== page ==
The union representing public sector employees in Western Australia has accused the state Department of Justice of failing to comply with its legal obligations after announcing a round of job cuts without consulting staff.
The Department of Justice told staff on Monday evening that it intended to implement a Voluntary Targeted Severance Scheme, and suspended its call for expressions of interest in severances the following day.
The CPSU/CSA said the department had breached its obligations under the industrial agreement for public sector workers by failing to consult with the union and staff.
“Consultation is a fundamental right that members have fought for and will continue to fight to uphold. This is clearly a short-sighted, rushed, and ill-advised approach to reducing their bottom-line,” the union said.
While the union does not yet know how many positions are expected to be cut, and what the delivery and savings costs will be, it has argued that the severance scheme would not provide benefits to the public.
“It is an expensive and unproductive process that rarely achieves its desired outcomes. It rarely, if ever, takes into account essential planning to ensure that services to the community are not undermined, destabilised or lost completely,” it said.
“In many cases we see a significant loss of departmental knowledge, best-practices and cross sector understanding. Often, it is positions that are critical to the functioning of the department that go, leaving gaping holes of information and major impacts on service delivery.”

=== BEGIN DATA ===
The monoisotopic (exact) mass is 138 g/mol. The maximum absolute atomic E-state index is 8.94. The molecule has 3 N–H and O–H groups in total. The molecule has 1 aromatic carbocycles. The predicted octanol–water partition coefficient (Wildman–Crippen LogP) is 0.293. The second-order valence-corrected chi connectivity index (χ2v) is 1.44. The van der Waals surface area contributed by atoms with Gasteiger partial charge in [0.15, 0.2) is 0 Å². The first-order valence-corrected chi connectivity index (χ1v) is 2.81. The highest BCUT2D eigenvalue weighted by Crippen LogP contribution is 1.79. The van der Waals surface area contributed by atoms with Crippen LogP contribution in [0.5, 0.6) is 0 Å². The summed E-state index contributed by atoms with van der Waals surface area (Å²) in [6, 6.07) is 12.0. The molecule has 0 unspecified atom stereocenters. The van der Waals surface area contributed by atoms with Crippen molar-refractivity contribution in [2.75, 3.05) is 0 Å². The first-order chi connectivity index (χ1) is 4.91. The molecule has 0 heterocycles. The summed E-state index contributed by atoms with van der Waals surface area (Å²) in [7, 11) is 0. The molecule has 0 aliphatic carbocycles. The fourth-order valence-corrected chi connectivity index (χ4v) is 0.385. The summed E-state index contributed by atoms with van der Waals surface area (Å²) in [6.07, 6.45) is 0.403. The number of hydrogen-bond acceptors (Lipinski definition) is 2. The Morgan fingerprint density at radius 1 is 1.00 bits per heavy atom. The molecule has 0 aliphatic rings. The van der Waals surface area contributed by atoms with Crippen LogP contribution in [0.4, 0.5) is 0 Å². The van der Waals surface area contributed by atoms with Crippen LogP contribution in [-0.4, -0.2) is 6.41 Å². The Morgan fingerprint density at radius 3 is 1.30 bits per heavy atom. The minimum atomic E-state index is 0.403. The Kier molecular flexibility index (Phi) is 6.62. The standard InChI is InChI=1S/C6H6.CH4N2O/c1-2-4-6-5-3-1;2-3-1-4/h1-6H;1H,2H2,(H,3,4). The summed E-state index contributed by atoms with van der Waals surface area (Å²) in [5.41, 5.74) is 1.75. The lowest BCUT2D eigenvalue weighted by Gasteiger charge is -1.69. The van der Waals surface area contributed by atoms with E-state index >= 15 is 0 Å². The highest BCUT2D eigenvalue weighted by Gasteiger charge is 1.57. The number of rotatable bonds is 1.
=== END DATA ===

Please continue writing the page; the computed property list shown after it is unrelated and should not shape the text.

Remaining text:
In a recent survey of public sector workers conducted by the CPSU/CSA, half of respondents said issues at their department were impacting service delivery, with 88% of those respondents naming job vacancies and insufficient staffing as the cause of these issues.
The announcement of the severance scheme has emphasised the WA government’s ‘chronic underinvestment’ in public sector services, the union said.
“With the state running a multi-billion-dollar budget surplus and the demand for public services continuing to increase, the government needs to be keeping up with community need, not cutting jobs and destabilising service delivery,” it said.
Earlier this month the state government announced that the WA public sector commissioner would review some of the factors that have been preventing the state’s prisons from running efficiently, including employment and industrial frameworks, workforce management practices, and culture.
The Department of Justice has also been reviewing the design of the prison network, the resourcing needs and performance of each prison, and staffing and operations.